“Taste the Waste” is a film that was recently in theaters. It sheds light on a side of “our” capitalism that really nobody in any social class would defend. It’s about the massive throwing away, thus destruction, of food. The movie shows dramatic images that should shock the audience: delicious tomatoes are pressed at a garbage plant into disgusting mush, pointlessly wasting labor and the environment. And the filmmakers have also investigated the environmental damages that are caused by the destruction of food. The damage extends, by all accounts, into the future, as the climate is harmed not only by deforestation, but also by the methane gas released by rotting food. So we learn that the problem is huge, global, and concerns “all of us.”
The film cites numbers that have circulated for some time in the public debate. It says:
“More than half of our food ends up in the trash. In Germany alone, each year up to 20 million tons of food are thrown away – which is 500,000 trucks full. The food that we throw away in Europe could feed the hungry of the world twice over.”
The issue seems clear: Where so much is thrown away, too much is produced. But – too much for what?
Surely not too much for the appetite of the hungry people in this world. They would immediately jump at the chance, but the salvaged calories are not even offered to them.
Is perhaps too much produced for the food business? The film refutes this. It shows quite realistically how it is that food is constantly destroyed. Disposal does not happen out of carelessness or negligence. The food industry calculates with a sharp pencil when and what and how much is disposed of. The destruction of food is presented in the film as part of the commercial calculations of the food producers, as well as the chain stores and supermarkets. It’s no secret, because it is reckoned there:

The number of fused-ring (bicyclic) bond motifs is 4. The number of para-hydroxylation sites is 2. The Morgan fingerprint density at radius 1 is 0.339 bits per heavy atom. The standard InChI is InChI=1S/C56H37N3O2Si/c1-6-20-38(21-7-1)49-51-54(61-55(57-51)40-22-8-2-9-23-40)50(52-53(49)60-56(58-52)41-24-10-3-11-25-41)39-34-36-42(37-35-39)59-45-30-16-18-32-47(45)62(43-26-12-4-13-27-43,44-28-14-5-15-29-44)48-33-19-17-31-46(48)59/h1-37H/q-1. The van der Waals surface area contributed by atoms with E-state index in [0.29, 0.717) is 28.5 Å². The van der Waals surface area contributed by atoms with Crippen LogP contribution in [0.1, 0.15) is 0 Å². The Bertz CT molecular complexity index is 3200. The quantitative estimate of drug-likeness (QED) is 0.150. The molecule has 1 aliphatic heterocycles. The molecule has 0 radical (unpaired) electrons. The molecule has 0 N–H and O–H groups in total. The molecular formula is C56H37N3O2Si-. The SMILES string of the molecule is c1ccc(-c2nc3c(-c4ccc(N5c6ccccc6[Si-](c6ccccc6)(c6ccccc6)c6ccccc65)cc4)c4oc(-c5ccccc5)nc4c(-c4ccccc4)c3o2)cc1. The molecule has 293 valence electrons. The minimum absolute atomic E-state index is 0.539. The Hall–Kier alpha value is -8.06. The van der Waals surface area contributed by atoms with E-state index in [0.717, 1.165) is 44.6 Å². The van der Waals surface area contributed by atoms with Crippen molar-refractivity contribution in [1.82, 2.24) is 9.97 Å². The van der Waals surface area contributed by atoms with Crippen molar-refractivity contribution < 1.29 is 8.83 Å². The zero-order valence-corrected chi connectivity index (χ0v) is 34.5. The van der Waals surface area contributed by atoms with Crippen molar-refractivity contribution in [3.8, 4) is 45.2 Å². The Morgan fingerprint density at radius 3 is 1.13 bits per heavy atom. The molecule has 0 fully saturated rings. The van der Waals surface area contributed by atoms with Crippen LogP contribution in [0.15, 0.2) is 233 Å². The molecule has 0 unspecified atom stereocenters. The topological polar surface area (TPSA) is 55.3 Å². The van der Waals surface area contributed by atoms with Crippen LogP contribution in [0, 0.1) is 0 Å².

Already in production, much is thrown away or not even harvested. What does not appear to correspond to E.U. regulations or does not have a form optimally suited for a box is left aside so that packaging and shipping costs are not increased. Often much of what must be transported from distant countries is already partially spoiled on arrival. Only part of the beans coming from Kenya then reach the consumer. Kenyans have yet to taste them, but they never were intended to. Sorting out commodities that have started getting moldy costs working hours and wages, so it pays to just throw away the whole crate of fruit or vegetables. And the bread shelves must be full until closing time or else the customer might turn to the competition; so they are constantly replenished and at night everything must be thrown away. And other perishable goods are not left on the shelf up until the expiration date – if a new product has already arrived at the supermarket, it pays to not put it out beside the old stuff. Etc., etc.